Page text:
Why The World Needs More Of Alex Aguiar’s Tinkered 1985 Porsche 911

Long before air-cooled cars were hyped up on the internet, they were cut up, beat up, and spooled up by owners throughout the ’80s. Cabriolets, fiberglass material, and widebodies were all the rage back then, and custom rides were life. But with values of these cars skyrocketing in the last five years, today’s car builders are refocusing their efforts toward the clean or OE restoration side of things, so finding unique builds has become a rarity in 2020. However, in some areas of the country, culture and technology are being pushed more than others.

During Das Renn Treffen (DRT) of 2019, I walked around the Beat Culture gathering to capture some of the cars that showed up. One car that caught my attention was this khaki-colored 911 G-body parked in the corner. It stood out to me for many reasons, but more specifically because it didn’t have the typical 911 mods. One point of distinction was the color, which helped the car to stand out from the crowd as it is not a factory-applied hue. Later that evening, I found Alex Aguiar, the car’s builder, and owner. We chatted about his car, we split ways, and unfortunately, we didn’t get to talk much during my 2019 trip after that night.

Fast forward to DRT 2020, I spot Alex at the Beat Culture gathering yet again. We ended up talking some more about his build, and what I missed since the last time I was in Miami. As you can imagine, Alex’s car gets a lot of attention, and a majority of those people are absolutely in love with his car. When I asked him about what color it is, he stated that it is Porsche Fashion Grey, but no matter how I looked at it, I knew it wasn’t Fashion Grey. He later told me that the paint shop ended up using a different kind of Fashion Grey from BMW, but regardless of what it is, it’s fantastic!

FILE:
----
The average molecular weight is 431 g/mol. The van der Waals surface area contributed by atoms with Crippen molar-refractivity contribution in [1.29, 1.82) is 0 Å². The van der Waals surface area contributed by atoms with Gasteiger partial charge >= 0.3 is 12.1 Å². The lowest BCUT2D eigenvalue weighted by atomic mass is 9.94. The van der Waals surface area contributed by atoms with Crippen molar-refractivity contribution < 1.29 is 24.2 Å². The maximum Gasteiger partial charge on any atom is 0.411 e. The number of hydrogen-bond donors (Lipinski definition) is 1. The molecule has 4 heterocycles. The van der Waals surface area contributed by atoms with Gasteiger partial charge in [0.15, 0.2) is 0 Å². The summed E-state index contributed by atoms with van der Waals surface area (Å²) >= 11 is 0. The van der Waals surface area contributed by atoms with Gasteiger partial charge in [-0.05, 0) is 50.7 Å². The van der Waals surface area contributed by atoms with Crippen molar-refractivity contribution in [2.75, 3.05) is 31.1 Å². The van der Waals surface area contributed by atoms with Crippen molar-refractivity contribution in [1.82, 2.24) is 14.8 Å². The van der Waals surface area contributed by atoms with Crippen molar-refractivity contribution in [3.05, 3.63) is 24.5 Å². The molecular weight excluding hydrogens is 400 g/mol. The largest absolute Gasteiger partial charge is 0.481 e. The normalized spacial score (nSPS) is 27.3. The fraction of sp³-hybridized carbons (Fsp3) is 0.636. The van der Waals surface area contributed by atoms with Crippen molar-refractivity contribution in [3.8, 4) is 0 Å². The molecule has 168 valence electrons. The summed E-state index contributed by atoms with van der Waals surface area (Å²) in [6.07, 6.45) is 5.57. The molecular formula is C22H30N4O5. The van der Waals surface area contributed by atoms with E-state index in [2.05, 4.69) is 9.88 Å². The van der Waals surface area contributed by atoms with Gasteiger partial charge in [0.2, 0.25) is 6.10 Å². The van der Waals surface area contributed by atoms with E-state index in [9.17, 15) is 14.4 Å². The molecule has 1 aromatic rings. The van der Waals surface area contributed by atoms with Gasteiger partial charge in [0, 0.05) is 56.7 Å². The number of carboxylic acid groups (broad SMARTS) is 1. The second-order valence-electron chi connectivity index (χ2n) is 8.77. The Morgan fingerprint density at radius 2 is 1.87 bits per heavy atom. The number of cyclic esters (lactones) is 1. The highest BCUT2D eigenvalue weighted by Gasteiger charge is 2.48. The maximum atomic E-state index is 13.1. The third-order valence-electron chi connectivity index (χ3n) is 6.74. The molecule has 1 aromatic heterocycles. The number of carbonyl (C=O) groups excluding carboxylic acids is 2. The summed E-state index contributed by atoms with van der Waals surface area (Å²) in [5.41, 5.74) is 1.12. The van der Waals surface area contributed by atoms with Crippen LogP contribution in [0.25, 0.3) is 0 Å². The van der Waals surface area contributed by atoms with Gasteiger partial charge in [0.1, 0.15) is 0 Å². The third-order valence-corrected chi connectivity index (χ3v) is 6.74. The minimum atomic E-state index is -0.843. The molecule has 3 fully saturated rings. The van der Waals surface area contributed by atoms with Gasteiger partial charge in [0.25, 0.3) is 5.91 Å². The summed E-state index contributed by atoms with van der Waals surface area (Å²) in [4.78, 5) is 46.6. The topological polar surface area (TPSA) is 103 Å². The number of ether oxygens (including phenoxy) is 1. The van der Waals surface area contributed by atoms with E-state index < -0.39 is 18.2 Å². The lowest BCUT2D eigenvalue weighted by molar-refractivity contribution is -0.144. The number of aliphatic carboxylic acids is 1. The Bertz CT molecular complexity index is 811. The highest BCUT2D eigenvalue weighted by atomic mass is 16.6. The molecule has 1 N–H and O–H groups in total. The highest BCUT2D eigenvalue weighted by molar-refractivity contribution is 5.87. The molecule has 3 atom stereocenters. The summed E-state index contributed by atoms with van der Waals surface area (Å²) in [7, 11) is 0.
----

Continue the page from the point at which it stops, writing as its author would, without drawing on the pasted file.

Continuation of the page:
For those enthusiasts without an air-cooled Porsche, the fear of missing out has been creeping in hard, and the idea that they may never own one is hard to fathom. In July of 2017, Alex found a 1985 911 with a 915 transmission and prevented that feeling from being permanent. A majority of owners prefer the G50 transmission, but he knew he wanted a cable clutch over the hydraulic variant, and he was happy to find one mated to a 3.2-liter flat-six, too. He found the car listed for sale in non-running condition in Los Angeles. Alex would later find out that was due to a cut starter solenoid wire from an old hacked-together alarm install. Against his better judgment, he bought the car sight unseen, and that is where his adventure began.

As the car arrived in the middle of the summer, Alex quickly got used to not having a running air conditioning system in the car and figured that he would always be sweating while driving the vehicle. Owning an older car means old car problems, and that is pretty much what he encountered. Alex went to fix a small dent on his front fender, and in the event of removing it, he noticed some old flaky paint, which flaked off. As you can imagine, the fear of rust was too intense, and him stripping the whole car to the metal for a complete refresh soon followed. The saying, “While you’re in there,” settled in quickly, and Alex got to work.

Alex knew he wasn’t going back to OE-spec and purchased a Getty Design bumper to change things up a bit. Many would have been happy with this change, but Alex, the tinkerer he is, decided to modify the front end to accept projector headlights and foglights. He also installed a set of aero mirrors from a late model 964 to complement the Getty bumper. To finish off the front end, he equipped it with a pair of bright yellow lenses to give the 911 the final look that it presents today, and I love the final product!